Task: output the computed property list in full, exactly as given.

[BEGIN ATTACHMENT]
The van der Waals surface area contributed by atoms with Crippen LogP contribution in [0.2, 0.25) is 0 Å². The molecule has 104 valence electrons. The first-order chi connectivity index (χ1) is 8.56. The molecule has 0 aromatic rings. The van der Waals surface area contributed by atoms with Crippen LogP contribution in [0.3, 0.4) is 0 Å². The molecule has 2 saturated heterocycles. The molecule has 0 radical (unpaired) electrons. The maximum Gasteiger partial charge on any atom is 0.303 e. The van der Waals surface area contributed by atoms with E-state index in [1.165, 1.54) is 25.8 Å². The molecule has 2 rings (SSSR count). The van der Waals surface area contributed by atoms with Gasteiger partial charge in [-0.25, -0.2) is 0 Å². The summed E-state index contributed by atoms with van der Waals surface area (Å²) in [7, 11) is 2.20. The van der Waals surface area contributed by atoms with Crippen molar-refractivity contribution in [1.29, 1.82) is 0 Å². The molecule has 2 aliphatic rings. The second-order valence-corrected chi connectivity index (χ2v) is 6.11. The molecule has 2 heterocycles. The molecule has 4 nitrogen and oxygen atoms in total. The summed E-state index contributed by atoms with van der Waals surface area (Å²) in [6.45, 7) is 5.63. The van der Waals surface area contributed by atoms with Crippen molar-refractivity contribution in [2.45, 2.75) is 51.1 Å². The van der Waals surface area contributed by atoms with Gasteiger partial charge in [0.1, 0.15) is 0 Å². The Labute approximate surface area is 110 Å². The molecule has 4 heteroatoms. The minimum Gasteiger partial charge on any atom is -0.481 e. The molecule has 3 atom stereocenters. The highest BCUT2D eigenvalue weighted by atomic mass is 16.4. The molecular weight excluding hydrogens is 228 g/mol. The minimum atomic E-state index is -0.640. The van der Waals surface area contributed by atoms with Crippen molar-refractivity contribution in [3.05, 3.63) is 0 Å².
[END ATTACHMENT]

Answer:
The van der Waals surface area contributed by atoms with Crippen LogP contribution in [0.2, 0.25) is 0 Å². The molecule has 104 valence electrons. The first-order chi connectivity index (χ1) is 8.56. The molecule has 0 aromatic rings. The van der Waals surface area contributed by atoms with Crippen LogP contribution in [0.3, 0.4) is 0 Å². The molecule has 2 saturated heterocycles. The molecule has 0 radical (unpaired) electrons. The maximum Gasteiger partial charge on any atom is 0.303 e. The van der Waals surface area contributed by atoms with E-state index in [1.165, 1.54) is 25.8 Å². The molecule has 2 rings (SSSR count). The van der Waals surface area contributed by atoms with Gasteiger partial charge in [-0.25, -0.2) is 0 Å². The summed E-state index contributed by atoms with van der Waals surface area (Å²) in [7, 11) is 2.20. The van der Waals surface area contributed by atoms with Crippen molar-refractivity contribution in [1.29, 1.82) is 0 Å². The molecule has 2 aliphatic rings. The second-order valence-corrected chi connectivity index (χ2v) is 6.11. The molecule has 2 heterocycles. The molecule has 4 nitrogen and oxygen atoms in total. The summed E-state index contributed by atoms with van der Waals surface area (Å²) in [6.45, 7) is 5.63. The van der Waals surface area contributed by atoms with Crippen molar-refractivity contribution in [2.45, 2.75) is 51.1 Å². The van der Waals surface area contributed by atoms with Gasteiger partial charge in [0.1, 0.15) is 0 Å². The Labute approximate surface area is 110 Å². The molecule has 4 heteroatoms. The minimum Gasteiger partial charge on any atom is -0.481 e. The molecule has 3 atom stereocenters. The highest BCUT2D eigenvalue weighted by atomic mass is 16.4. The molecular weight excluding hydrogens is 228 g/mol. The minimum atomic E-state index is -0.640. The van der Waals surface area contributed by atoms with Crippen molar-refractivity contribution in [3.05, 3.63) is 0 Å².